Thursday, February 28, 2008

Before Sunrise

That is one of my favorite movies, because Julie Delpy's leading role is one of the most believable characters I've ever seen.

Most movies portray women as either virginal and aloof (Casablanca) or superhuman and independent (There's Something About Mary). In these movies, the men are the ones who make mistakes, who need help, and the women are angelic figures there to help out. The men are the characters who usually change.

In Before Sunrise, Julie Delpy and Ethan Hawke play equally complex characters, who commit equal mistakes in their past relationships, who are drawn to each other equally.

Julie Delpy is beautiful, of course, but not in the sense of the male ideal. She wears flat shoes, little make-up, and a plain dress, something much more attainable for the average young woman.

She buys Ethan Hawke a drink (women never pay in the movies, but it often happens in life) because he is traveling and only 23 years old, so he doesn't have much money. This is a true homage to Gen X reality.

It is partly due to the portrayal of this character that I find Richard Linklater, the director, so respectable. He paid women their due in this movie, creating a character that was neither a sexpot nor pathetic, but somewhere in between.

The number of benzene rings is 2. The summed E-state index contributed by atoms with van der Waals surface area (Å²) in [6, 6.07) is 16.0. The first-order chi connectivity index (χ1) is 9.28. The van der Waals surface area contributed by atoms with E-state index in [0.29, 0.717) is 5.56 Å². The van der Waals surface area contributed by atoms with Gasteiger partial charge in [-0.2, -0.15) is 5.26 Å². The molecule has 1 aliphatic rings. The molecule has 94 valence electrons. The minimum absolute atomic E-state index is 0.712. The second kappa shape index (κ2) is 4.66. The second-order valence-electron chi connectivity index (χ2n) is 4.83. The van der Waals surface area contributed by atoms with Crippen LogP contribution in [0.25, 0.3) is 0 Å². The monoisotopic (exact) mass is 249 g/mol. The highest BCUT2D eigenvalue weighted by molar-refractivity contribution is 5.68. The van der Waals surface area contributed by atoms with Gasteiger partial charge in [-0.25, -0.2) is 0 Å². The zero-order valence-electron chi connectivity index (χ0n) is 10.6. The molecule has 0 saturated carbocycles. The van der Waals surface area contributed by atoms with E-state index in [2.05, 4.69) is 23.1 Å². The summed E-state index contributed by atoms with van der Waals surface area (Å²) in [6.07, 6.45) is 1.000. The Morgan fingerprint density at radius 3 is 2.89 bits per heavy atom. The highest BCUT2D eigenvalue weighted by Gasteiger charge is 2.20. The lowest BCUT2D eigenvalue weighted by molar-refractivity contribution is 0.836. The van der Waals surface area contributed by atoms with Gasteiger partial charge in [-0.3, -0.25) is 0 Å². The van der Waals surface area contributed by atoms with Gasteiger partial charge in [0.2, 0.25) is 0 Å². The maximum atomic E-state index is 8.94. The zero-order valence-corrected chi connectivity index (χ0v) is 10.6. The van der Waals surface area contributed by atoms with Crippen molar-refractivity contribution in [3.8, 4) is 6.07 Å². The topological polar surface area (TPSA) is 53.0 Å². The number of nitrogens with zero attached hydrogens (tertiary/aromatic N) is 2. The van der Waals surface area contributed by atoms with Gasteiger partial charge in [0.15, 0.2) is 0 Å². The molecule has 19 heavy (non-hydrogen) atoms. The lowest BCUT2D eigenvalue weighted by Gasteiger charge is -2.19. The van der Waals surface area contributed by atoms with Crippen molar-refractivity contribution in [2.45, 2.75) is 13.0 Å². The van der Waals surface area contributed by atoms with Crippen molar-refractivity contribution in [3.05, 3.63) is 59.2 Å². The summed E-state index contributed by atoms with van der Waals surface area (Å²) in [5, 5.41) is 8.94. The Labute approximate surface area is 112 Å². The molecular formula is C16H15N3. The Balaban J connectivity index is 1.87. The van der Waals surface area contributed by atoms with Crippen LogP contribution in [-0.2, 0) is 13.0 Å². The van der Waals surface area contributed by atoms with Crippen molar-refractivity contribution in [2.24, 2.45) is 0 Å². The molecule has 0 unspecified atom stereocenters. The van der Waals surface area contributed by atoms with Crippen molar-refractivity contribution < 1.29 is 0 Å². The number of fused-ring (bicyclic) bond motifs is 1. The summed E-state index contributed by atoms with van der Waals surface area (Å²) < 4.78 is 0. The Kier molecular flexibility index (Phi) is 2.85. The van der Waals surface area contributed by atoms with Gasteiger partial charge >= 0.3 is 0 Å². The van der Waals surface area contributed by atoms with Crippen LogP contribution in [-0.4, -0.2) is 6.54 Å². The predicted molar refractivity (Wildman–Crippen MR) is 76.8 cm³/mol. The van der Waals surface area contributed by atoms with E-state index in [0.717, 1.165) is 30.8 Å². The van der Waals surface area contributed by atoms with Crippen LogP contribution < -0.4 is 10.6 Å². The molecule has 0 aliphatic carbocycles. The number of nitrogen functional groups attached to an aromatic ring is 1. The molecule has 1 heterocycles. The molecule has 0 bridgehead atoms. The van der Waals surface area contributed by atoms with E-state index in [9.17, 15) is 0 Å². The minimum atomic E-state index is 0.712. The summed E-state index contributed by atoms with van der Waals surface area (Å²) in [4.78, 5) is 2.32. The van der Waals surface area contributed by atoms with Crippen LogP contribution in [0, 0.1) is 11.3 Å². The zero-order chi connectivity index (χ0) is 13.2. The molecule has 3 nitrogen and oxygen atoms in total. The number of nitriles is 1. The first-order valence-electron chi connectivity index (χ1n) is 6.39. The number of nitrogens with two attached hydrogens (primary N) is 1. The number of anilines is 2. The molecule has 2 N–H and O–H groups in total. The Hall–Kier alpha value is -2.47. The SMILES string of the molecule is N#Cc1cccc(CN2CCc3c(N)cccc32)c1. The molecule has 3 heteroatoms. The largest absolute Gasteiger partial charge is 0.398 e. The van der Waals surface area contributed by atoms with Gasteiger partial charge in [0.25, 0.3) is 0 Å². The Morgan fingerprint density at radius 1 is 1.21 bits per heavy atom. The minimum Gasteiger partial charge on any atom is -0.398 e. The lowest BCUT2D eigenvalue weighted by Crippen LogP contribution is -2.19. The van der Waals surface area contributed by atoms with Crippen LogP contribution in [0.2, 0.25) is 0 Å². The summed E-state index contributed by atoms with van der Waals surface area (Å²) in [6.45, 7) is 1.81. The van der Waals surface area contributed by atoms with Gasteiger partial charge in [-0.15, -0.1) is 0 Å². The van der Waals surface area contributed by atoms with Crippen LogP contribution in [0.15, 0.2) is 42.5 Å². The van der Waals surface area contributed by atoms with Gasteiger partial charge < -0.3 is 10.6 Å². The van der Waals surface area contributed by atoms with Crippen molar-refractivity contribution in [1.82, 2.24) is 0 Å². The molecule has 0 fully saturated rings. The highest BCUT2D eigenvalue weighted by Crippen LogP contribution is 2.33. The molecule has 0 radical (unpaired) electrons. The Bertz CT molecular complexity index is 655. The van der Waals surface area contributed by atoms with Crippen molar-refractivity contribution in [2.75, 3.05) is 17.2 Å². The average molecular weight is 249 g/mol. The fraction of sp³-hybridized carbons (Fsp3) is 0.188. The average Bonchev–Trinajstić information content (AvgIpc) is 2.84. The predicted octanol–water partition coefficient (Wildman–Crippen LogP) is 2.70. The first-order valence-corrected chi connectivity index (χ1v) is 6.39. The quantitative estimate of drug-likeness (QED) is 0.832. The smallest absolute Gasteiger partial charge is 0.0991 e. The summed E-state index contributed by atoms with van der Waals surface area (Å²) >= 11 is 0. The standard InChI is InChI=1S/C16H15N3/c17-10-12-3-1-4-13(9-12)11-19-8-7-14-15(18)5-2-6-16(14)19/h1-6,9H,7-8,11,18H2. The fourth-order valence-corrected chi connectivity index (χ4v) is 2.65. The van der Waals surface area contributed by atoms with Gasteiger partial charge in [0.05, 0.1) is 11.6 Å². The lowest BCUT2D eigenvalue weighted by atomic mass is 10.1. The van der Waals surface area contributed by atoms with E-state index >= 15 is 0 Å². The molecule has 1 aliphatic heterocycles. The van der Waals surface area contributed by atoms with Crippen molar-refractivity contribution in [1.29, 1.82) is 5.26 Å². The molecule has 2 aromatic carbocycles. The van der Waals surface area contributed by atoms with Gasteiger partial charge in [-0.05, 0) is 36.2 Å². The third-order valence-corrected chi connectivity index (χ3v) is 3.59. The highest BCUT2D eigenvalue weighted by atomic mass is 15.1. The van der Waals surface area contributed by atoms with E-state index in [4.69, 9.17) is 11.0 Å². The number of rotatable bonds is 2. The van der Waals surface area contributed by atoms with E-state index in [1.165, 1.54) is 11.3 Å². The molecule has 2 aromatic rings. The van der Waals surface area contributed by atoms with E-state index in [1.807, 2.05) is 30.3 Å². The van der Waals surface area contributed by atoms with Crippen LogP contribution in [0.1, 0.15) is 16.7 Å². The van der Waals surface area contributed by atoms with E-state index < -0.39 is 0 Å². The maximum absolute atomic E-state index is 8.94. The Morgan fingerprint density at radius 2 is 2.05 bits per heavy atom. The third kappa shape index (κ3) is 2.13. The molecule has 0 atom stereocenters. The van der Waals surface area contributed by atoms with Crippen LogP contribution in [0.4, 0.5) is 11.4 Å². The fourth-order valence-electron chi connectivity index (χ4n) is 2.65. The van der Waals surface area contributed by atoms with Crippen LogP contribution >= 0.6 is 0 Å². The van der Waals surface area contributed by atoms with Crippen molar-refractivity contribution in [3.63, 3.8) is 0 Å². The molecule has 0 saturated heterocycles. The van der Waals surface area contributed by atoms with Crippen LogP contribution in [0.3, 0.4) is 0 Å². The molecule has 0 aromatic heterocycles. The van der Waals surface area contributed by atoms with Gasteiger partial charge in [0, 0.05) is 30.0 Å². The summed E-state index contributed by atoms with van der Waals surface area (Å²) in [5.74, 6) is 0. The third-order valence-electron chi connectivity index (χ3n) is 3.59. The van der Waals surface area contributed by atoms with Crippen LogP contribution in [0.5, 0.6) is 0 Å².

Holly said...

Did you see the sequel, "Before Sunset"? They meet up again when they're older and a little more cynical and a little more adorable. I think about it once every couple of weeks when I reevaluate my life and wonder if I shouldn't move to a courtyard apartment in a French village.

Hope said...

This is my first time to your blog, and I was startled to see this-- I'm going through a Richard Linklater phase! I'd seen Before Sunrise and Before Sunset a few years ago and loved them both, and this past week I rented "A Scanner Darkly" because it was one of the few movies of his I hadn't seen (I didn't love it).

Have you seen "Tape" or "Waking Life"? The latter is a little plotless, like "Dazed and Confused" but artistically more interesting, and I love "Tape", but it's very gritty and hard to watch multiple times.